Tuesday, December 13, 2016

Chocolate Caramel Bars

Occasionally I will decide that a recipe I love...that I have been making for years...needs to be changed.  I actually think it would be odd if this didn't happen now and then.  I'm always learning new techniques...and picking up new ideas—and I want to apply these things to old favorites.  Sometimes a revision is called for simply because my tastes have changed.  The fact that I revamp a recipe doesn't necessarily mean the old/original version was bad...it just means I've found a way to make it even better.

I share all this because the cookie I am posting today—Chocolate Caramel Bars—has been part of a Christmas cookie class that I have been teaching for 10 years.  I taught it again last week...and included the "old" version in the class.  I had decided to try my hand at reworking the recipe the weekend before the class and just didn't have it ready in time.  But it is ready now. 

If you have the old version, you already know they are seriously delicious.  (Early on, these cookies were christened "Danger Bars" by a friend.  Rich as they are, it is difficult to limit yourself to one...or two...)  You might wonder how they could possibly be better.  Well...  this version has more caramel (just a bit...).  And...  the caramel is slightly softer (but still slices neatly and cleanly).   

The softness comes from the addition of a touch of honey, which adds to the flavor as well (making them reminiscent of my favorite recipe for caramels).  The crust is still chewy...but not at all hard....  They are just what I wanted when I set out to revise the recipe:  a cookie bar in which all the good things about the old are even better.

For those of you who have never had my Christmas cookie class:  If you like caramel...and chocolate...and nuts...and crunchy-chewy oatmeal crumble, you will love this cookie.  It is almost more of a candy bar than a cookie.  And like the original it is dangerously and addictively delicious (only more so...).  A batch makes a great gift (they are sturdy enough to ship).  If you make them, I think you will find they are wonderful the day they are made...and even better the day after.  In fact, they just seem to keep getting better with age.  How long these cookies will keep I really can't say...  They never seem to hang around for long.

Chocolate Caramel Bars

(a.k.a. Danger Bars)
1 1/4 c. (145 g.) all-purpose flour
1 c. (100 g.) quick oats
1/4 t. baking soda
1/4 t. salt
3/4 c. (170 g.) unsalted butter, room temperature
3/4 c. (150 g.) packed light brown sugar

1 1/2 c. (300 g) sugar
1 1/2 T. unsalted butter
3/4 c. Heavy cream
2 T. (41 g.) honey
1 t. vanilla
1/8 t. salt

1 c. (6 oz.) bittersweet chocolate—either chips or bar chocolate, cut into 1/2-inch squares
1 c. (4 oz.) coarsely broken toasted walnuts

Prepare the Cookie Base:
Combine the flour, oats, baking soda and salt; set aside.

Cream butter and sugar just until smooth.  Stir in the dry ingredients just until the mixture is homogenous and crumbly/clumpy.  Scoop out 1 cup of the “crumbles” (140 g.) and set aside.

Butter a 13x9-inch baking pan—focusing mainly on the sides.  Line the bottom of the pan with a rectangle of parchment (don't butter the parchment).  Press the remaining crumbs of dough into the pan in an even layer.  Bake in a 350° oven until set and golden...about 10 to 15 minutes.  Remove from the oven and cool for at least 10 minutes.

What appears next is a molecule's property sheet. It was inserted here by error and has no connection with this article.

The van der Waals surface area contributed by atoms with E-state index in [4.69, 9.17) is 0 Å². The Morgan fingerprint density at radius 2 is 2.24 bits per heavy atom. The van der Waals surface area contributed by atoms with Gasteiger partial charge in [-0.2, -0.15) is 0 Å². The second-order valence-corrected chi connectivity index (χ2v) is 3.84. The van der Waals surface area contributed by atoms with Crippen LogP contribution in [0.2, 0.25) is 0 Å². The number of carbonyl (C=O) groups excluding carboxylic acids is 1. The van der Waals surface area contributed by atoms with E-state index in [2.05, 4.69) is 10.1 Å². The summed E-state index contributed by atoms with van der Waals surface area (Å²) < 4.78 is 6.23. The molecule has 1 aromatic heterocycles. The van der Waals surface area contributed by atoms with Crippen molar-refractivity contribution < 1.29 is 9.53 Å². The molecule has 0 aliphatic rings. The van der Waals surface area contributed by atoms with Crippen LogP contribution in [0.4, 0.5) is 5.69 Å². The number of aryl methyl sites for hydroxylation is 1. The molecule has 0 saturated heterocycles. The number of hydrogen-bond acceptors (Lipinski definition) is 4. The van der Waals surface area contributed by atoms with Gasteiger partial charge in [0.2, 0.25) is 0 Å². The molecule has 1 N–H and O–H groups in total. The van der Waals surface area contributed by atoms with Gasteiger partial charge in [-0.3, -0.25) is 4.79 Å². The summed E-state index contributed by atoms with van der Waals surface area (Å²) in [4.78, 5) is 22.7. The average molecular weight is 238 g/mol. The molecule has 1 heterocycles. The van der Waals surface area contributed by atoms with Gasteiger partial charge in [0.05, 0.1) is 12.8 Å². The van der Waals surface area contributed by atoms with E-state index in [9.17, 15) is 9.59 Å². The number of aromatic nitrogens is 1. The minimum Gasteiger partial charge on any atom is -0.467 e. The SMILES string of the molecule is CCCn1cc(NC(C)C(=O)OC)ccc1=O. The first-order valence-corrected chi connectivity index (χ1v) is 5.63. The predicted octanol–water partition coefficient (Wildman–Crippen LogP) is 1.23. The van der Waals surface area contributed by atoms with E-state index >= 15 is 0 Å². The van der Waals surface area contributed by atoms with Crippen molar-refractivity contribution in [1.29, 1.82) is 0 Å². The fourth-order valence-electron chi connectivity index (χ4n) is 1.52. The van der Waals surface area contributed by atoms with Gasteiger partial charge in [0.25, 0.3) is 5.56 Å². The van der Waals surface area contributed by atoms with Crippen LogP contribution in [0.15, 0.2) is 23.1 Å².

Prepare the caramel
Place the sugar in a heavy medium-sized saucepan.  

Place the pan over medium-high to high heat.  Watch carefully—the sugar will immediately turn to caramel as it melts.  Shake the pan occasionally to prevent the melted sugar from burning and to expose more dry sugar to the heat.  If the sugar begins to smoke, lower the heat a bit.  Eventually there will be a few hard lumps of sugar floating in liquid caramel.  Remove from the heat and stir until all the lumps are dissolved and the caramel is a clear golden amber—returning the pan to the heat briefly if the lumps don’t dissolve.  This whole process will take less than 5 minutes.  

Off the heat, add the butter, stirring until incorporated.  Slowly pour in the cream while stirring with a long-handled wooden spoon (be very careful when adding the cream and butter as the caramel will sputter and boil vigorously).  Add the honey.  Return the pan to the heat and boil over medium-high heat until the caramel reaches 238° (soft ball stage).  

Working quickly, remove the pan from the heat and stir in the vanilla and salt.

Immediately pour the hot caramel into a greased, heatproof 2-cup measuring cup.  You should have 1 1/2 cups of caramel.  Let the caramel cool for 10 minutes.  You may use the caramel immediately, or let it sit up to an hour at room temperature (warm the caramel slightly before using if it is no longer pourable).

Build & Finish the Cookie Bars:
Pour the caramel evenly over the cooled crust.  

Scatter the walnuts, chocolate chunks and reserved crumbs of dough evenly over the caramel.  

Return to the oven and bake until the caramel is bubbling—about 20 to 22 minutes.

Allow the bars to cool completely in the pan.  Use a small sharp knife or metal spatula to separate the bars from the sides of the pan.  Invert the bars onto a cookie sheet, remove the parchment and then re-invert them onto a cutting board.  Cut the cookies into bars—anywhere from 32 to 64 depending on the size bar you want.  You will get 32 2x1½-inch bars, 48 1½x1½-inch bars 

or 64 1x1½-inch bars.  Place the bars on 2 or 3 layers of paper towels for at least 15 minutes to absorb excess butter before storing air tight between layers of waxed paper.

(Recipe adapted from recipes in Rose’s Christmas Cookies, by Rose Levy Beranbaum and Midwest Living Magazine, December 1990)

1 comment:

Katrina said...

Love these. They are dangerous for me. ;) Here to make your nut brittle, must take it to family on Christmas Eve.